Downloading S&P 500 Stock Data from Google/Quandl with R (Command Line Script)

DISCLAIMER: Any losses incurred based on the content of this post are the responsibility of the trader, not me. I, the author, neither take responsibility for the conduct of others nor offer any guarantees. None of this should be considered as financial advice; the content of this article is only for educational/entertainment purposes.

While most Americans have heard of the Dow Jones Industrial Average (DJIA), most people active in finance consider the S&P 500 stock index to be the better barometer of the overall American stock market. The 500 stocks included in the index are large-cap stocks seen as a leading indicator for the performance of stocks overall. Thus the S&P 500 and its component stocks are sometimes treated as “the market.”

Continue reading

Stock Trading Analytics and Optimization in Python with PyFolio, R’s PerformanceAnalytics, and backtrader

DISCLAIMER: Any losses incurred based on the content of this post are the responsibility of the trader, not me. I, the author, neither take responsibility for the conduct of others nor offer any guarantees. None of this should be considered as financial advice; the content of this article is only for educational/entertainment purposes.

Introduction

Having figured out how to perform walk-forward analysis in Python with backtrader, I want to have a look at evaluating a strategy’s performance. So far, I have cared about only one metric: the final value of the account at the end of a backtest relative. This should not be the only metric considered. Most people care not only about how much money was made but how much risk was taken on. People are risk-averse; one of finance’s leading principles is that higher risk should be compensated by higher returns. Thus many metrics exist that adjust returns for how much risk was taken on. Perhaps when optimizing only with respect to the final return of the strategy we end up choosing highly volatile strategies that lead to huge losses in out-of-sample data. Adjusting for risk may lead to better strategies being chosen.

Continue reading

Walk-Forward Analysis Demonstration with backtrader

DISCLAIMER: Any losses incurred based on the content of this post are the responsibility of the trader, not me. I, the author, neither take responsibility for the conduct of others nor offer any guarantees. None of this should be considered as financial advice; the content of this article is only for educational/entertainment purposes.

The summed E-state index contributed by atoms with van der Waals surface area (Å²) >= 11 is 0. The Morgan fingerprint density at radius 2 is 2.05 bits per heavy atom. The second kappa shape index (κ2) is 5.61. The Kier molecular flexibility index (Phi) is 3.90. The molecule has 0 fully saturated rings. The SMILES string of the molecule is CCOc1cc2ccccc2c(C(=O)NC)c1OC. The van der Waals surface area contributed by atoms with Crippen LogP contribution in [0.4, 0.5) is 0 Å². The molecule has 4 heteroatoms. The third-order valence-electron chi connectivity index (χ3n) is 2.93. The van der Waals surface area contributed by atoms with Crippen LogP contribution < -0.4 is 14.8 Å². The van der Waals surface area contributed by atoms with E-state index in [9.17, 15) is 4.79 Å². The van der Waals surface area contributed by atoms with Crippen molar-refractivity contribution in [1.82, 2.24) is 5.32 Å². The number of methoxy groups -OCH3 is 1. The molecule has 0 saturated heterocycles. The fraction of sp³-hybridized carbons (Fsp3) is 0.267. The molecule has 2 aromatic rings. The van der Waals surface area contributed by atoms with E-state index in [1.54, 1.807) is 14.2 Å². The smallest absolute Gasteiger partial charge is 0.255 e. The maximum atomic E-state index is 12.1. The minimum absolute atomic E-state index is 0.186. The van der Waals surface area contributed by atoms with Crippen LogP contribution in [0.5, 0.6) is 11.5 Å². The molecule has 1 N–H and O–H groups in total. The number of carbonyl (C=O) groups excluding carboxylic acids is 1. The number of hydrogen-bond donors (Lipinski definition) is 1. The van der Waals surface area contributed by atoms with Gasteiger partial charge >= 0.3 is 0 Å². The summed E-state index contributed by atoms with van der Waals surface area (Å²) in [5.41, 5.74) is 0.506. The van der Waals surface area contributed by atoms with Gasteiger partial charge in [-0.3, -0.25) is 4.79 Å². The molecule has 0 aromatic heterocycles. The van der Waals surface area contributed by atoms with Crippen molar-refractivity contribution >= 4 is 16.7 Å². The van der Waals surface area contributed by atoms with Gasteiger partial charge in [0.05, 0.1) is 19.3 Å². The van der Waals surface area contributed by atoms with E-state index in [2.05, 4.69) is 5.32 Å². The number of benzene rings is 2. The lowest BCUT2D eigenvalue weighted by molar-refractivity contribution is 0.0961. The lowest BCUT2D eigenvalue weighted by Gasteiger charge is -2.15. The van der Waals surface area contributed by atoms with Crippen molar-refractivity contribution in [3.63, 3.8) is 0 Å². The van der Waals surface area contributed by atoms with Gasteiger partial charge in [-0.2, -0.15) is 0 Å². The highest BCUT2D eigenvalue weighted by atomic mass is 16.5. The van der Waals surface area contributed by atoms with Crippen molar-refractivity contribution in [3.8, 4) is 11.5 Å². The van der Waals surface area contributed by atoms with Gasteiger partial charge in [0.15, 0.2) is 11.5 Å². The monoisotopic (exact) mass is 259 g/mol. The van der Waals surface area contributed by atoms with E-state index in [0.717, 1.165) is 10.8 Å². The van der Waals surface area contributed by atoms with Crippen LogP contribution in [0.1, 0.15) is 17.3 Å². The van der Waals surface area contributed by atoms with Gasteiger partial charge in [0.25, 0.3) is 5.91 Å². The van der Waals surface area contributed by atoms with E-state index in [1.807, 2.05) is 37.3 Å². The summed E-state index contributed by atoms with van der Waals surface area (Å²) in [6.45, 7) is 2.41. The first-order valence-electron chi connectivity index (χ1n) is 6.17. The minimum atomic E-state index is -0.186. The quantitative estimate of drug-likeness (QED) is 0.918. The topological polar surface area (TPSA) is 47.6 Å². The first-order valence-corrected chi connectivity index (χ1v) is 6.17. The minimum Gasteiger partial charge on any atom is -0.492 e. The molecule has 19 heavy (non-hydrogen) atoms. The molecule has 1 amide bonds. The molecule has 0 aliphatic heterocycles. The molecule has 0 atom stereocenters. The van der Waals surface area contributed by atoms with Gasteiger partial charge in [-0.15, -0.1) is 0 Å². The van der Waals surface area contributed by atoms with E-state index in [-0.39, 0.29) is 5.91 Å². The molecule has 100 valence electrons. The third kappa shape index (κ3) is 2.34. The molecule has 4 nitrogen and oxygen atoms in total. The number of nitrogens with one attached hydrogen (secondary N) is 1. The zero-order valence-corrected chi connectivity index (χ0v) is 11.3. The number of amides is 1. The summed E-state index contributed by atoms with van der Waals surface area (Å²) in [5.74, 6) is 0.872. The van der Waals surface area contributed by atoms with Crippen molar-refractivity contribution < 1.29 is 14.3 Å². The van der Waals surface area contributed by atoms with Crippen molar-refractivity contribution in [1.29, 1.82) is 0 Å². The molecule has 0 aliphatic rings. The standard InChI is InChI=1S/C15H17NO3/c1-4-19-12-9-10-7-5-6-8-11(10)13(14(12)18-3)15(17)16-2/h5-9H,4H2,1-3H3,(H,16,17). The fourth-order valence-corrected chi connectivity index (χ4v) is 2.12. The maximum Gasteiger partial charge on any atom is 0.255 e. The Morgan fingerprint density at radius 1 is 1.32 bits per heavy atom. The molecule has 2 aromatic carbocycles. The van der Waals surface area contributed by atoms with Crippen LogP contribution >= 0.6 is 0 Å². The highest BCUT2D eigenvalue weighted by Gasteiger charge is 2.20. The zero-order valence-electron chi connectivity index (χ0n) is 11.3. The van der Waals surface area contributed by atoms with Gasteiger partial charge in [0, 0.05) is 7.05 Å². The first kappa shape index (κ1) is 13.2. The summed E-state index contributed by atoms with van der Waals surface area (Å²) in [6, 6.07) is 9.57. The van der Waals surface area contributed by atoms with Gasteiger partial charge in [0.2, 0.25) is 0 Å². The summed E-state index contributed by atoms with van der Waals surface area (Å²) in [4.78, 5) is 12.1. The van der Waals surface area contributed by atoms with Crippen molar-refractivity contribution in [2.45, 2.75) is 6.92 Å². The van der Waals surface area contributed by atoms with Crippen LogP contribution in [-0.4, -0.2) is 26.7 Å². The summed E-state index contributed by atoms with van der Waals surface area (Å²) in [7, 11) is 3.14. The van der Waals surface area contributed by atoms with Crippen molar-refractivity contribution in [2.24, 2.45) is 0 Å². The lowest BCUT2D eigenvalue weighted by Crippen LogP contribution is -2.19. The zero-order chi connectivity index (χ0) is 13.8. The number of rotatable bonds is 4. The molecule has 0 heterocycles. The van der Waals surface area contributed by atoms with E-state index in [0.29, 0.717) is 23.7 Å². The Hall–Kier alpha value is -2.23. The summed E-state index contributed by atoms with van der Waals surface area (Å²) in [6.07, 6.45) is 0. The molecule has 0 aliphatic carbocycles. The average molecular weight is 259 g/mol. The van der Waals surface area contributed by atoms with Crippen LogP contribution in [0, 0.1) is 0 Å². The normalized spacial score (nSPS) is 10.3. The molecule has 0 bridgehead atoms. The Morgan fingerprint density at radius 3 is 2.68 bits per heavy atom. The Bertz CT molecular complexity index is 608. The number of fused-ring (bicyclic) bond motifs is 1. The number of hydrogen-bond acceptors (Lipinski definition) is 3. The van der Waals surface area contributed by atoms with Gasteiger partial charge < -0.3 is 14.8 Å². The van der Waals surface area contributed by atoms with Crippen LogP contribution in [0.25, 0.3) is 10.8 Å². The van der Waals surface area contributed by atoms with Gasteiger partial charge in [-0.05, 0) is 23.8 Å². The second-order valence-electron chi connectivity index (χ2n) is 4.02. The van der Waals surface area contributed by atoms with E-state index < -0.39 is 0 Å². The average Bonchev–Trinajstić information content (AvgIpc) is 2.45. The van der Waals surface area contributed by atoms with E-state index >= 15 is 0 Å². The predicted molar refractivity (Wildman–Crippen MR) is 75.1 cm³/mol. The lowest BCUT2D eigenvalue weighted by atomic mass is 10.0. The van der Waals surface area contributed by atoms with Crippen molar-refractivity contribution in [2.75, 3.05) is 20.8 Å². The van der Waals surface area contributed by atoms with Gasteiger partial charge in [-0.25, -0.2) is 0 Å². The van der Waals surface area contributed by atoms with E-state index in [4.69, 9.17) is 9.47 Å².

Finally I can apply a walk-forward analysis!

Continue reading

An Introduction to Stock Market Data Analysis with R (Part 1)

Around September of 2016 I wrote two articles on using Python for accessing, visualizing, and evaluating trading strategies (see part 1 and part 2). These have been my most popular posts, up until I published my article on learning programming languages (featuring my dad’s story as a programmer), and has been translated into both Russian (which used to be on backtest.ru at a link that now appears to no longer work) and Chinese (here and here). R has excellent packages for analyzing stock data, so I feel there should be a “translation” of the post for using R for stock data analysis.

Continue reading

An Introduction to Stock Market Data Analysis with Python (Part 1)

This post is the first in a two-part series on stock data analysis using Python, based on a lecture I gave on the subject for MATH 3900 (Data Science) at the University of Utah. In these posts, I will discuss basics such as obtaining the data from Yahoo! Finance using pandas, visualizing stock data, moving averages, developing a moving-average crossover strategy, backtesting, and benchmarking. The final post will include practice problems. This first post discusses topics up to introducing moving averages.

NOTE: The information in this post is of a general nature containing information and opinions from the author’s perspective. None of the content of this post should be considered financial advice. Furthermore, any code written here is provided without any form of guarantee. Individuals who choose to use it do so at their own risk.

Continue reading